Margins drive the betting world. They are the reason bookmakers exist, and why bettors pursue value in the markets. Yet, despite the undeniable importance, very few bettors know how to calculate margins and use them to evaluate market moves.
The importance of understanding margins
The Chicago Bears are playing the Arizona Cardinals on Sunday. The current market on Pinnacle looks like this:
Chicago Bears -6.5 (2.00)
Arizona Cardinals +6.5 (1.91)
What is the margin?
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The answer is 2.3% (102.3% would be acceptable).
Margins are calculated by taking the sum of all implied probabilities in a market and subtracting the result from 100%.
In the example above, the implied probability of Chicago (2.00) is 50% and Arizona (1.91) is 52.3%. Adding them both together indicates a 2.3% margin is priced into the market (102.3% - 100% = 2.3%).
When bookmakers initially begin to shape a market, each team – or betting option – is priced to 100%. This means each team is given a price that directly reflects their implied probability.
After the initial pricing, margins are priced into the market. The range of the margin depends on the brand outlook, risk tolerance and market volume. Typically, the higher the limits, the lower the margins.
Pinnacle is well known for having the lowest margins and highest limits in the industry across all markets. Most other bookmakers do not discuss their margins because, in their view, "It would be better for us if you don't understand".
Margins are necessary to understand as bettors, not just to know how bookmakers price markets, but also to judge the importance of odds movement.
Low margin and high margin sportsbooks
Low margin sportsbooks tend to have higher limits. The competitive price and ability place a bet with a large stake attracts influential bettors. Low margin bookmakers, like Pinnacle, accept bets from winning players because it allows for more accurate market pricing.
When comparing prices within a market, the favourite at a low margin bookmaker should never be the market best price
High margin bookmakers cloud their poor prices with promotions and advertisement that often draw in recreational interest. Pinnacle often has margins of 2% or lower, while many recreational bookmakers will have margins of 5% and up.
In a perfect scenario, lower margin sportsbooks will always have better prices on all betting options in a market than a high margin sportsbook. But this is not always the case. When there is crossover, there is opportunity.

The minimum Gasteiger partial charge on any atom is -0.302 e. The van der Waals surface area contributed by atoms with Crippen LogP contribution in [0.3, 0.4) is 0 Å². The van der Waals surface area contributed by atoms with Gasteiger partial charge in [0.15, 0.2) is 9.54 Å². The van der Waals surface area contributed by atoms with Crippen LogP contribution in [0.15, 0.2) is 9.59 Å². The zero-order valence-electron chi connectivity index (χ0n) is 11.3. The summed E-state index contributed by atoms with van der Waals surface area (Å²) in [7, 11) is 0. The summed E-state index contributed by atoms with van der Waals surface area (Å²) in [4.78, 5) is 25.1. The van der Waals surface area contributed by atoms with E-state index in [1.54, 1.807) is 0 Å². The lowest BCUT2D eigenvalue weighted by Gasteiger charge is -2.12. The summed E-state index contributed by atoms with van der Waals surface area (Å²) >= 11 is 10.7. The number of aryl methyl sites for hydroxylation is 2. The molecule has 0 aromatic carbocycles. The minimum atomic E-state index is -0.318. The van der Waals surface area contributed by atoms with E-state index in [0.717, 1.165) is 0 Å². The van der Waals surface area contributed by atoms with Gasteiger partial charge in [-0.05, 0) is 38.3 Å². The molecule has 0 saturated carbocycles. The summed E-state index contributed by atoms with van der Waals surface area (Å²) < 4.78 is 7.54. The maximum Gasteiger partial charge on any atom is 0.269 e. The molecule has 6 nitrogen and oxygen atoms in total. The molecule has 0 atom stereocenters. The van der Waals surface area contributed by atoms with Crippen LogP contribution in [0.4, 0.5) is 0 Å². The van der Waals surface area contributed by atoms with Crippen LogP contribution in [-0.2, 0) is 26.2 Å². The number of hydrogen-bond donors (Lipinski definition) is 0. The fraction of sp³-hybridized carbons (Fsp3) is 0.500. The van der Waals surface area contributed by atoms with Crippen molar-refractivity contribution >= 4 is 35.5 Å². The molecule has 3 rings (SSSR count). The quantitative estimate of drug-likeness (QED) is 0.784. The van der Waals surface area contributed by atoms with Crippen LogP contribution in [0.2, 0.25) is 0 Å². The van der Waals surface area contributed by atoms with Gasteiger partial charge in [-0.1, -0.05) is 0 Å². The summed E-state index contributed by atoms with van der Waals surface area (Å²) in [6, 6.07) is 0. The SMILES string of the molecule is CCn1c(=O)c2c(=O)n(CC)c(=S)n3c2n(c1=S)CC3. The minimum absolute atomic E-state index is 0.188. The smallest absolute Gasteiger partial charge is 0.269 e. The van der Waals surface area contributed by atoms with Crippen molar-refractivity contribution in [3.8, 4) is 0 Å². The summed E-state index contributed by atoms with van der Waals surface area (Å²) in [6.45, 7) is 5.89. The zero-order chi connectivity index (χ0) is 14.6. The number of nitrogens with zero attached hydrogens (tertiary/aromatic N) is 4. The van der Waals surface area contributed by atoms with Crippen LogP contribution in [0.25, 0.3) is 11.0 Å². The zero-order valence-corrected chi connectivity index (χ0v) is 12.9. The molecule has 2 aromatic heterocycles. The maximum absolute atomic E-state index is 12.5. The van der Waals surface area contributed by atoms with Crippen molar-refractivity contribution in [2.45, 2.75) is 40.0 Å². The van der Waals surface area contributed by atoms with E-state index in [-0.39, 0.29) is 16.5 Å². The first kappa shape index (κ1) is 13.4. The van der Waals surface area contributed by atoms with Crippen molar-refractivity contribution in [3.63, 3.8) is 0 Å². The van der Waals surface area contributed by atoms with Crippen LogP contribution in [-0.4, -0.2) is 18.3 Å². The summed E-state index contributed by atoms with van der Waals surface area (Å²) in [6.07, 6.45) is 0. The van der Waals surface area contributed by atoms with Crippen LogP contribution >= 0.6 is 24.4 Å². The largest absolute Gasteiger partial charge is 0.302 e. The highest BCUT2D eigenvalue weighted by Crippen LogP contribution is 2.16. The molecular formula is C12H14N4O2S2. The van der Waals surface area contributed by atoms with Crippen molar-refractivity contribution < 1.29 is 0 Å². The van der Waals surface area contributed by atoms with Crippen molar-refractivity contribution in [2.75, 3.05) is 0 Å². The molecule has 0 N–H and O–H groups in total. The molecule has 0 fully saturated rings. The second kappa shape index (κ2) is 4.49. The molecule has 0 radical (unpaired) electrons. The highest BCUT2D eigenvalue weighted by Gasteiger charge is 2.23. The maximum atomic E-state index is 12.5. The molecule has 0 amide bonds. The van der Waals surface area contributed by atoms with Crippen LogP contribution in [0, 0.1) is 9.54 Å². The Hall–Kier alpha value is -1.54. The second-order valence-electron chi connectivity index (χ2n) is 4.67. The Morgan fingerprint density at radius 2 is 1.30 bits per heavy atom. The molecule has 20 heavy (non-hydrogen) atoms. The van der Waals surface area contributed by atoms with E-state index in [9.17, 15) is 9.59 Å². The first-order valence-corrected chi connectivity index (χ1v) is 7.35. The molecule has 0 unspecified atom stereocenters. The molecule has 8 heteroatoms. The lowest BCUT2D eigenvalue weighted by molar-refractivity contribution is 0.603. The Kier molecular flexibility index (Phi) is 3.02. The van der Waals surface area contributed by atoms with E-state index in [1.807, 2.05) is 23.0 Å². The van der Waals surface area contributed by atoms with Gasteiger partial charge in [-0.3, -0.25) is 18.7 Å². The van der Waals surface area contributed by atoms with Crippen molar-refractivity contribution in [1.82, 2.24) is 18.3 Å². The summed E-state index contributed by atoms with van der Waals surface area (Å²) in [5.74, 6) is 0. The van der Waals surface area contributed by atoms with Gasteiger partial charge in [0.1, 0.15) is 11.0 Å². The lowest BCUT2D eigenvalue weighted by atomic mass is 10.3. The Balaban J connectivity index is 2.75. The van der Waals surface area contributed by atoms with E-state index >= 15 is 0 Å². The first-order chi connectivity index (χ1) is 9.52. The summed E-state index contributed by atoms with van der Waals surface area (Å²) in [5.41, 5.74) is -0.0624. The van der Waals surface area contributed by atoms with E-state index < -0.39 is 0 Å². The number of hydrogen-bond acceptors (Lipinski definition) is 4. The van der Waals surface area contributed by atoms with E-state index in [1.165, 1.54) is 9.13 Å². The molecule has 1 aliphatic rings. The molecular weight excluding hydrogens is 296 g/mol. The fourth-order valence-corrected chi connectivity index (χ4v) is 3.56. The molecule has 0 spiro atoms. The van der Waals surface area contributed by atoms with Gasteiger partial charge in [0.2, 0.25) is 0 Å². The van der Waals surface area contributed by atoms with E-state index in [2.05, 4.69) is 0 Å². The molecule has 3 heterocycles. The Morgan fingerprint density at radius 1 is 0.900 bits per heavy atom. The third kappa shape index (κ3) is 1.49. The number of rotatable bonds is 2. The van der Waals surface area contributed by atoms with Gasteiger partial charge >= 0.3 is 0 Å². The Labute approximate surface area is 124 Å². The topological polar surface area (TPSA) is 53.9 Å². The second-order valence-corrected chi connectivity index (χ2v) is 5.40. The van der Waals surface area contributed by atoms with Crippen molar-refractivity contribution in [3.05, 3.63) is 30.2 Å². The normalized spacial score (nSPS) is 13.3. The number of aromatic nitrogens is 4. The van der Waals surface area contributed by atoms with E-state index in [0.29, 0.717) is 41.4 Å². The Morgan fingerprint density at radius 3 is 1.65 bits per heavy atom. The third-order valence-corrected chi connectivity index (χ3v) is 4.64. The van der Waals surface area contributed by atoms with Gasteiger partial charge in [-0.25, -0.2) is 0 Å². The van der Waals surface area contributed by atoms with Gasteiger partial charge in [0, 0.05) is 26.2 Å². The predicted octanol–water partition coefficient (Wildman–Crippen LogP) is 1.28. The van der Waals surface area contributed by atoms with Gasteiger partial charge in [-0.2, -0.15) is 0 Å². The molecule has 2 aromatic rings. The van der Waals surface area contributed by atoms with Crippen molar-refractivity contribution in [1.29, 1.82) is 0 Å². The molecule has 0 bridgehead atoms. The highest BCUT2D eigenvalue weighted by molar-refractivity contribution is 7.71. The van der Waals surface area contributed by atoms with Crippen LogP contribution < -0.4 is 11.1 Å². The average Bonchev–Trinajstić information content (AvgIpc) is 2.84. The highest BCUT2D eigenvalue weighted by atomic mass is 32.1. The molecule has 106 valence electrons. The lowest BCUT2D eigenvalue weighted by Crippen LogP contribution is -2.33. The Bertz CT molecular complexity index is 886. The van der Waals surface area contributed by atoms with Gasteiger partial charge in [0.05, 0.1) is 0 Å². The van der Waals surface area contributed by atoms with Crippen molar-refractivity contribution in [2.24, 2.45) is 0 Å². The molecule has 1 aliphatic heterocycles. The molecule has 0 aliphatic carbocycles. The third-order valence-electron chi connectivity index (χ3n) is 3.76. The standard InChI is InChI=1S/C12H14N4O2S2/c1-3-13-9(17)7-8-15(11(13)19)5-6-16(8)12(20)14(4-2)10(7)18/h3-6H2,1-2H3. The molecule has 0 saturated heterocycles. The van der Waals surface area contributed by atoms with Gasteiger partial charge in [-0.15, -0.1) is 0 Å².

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The best way to visualize this is to picture two rubber bands in a circle laid out on a table, one small one inside of a large one.
The small rubber band represents the price range at a low margin bookmaker. Since there is little room for adjustment (often just 1-2%), margins stay quite consistent. As one side of the rubber band (the favourite) stretches, the other side of the rubber band (the underdog) retracts an equal amount.
The large rubber band represents the price range for an event at a high margin bookmaker. Margins at high margin bookmakers are not bound by other market prices which means margins can often increase based on volume (the amount of pulling). When one side (the favourite) stretches, the other side (the underdog) does not always have to retract in synchronicity, effectively widening the margin and making the price worse for the player.
- Read: Favourite-longshot bias
As a bettor, it is essential to look for any occasions where the rubber bands (price range) between a low margin and high margin bookmaker crossover. The only reason this happens is because influential money causes the bookmaker to change their stance and drastically adjust their market pricing.
A basic example of such a case would be a favourite driving the market at a low margin bookmaker. When comparing prices within a market, the favourite at a low margin bookmaker should never be the market best price. When such a case occurs, the prices at other bookmakers with higher margins will soon adjust.
- Learn more: Visualising an edge
When pulling up an odds comparison screen that compares multiple oddsmakers, it will be evident that movements at low margin bookmakers dictate how the rest of the market moves. Remember, no two line movements are created equal.
Many bettors fall into the trap of "fading the public" and believe the easiest way to get an edge is opposing misinformed bettors. This approach is foolish.
- What is Reverse line movement?
Bettors should now be able to understand that with a little bit of effort, a long-term sustainable edge can be developed by using influential movement to improve market entry timing and make bets that earn equity against the closing line throughout the week leading up to kickoff.
Spot the crossover, and take advantage.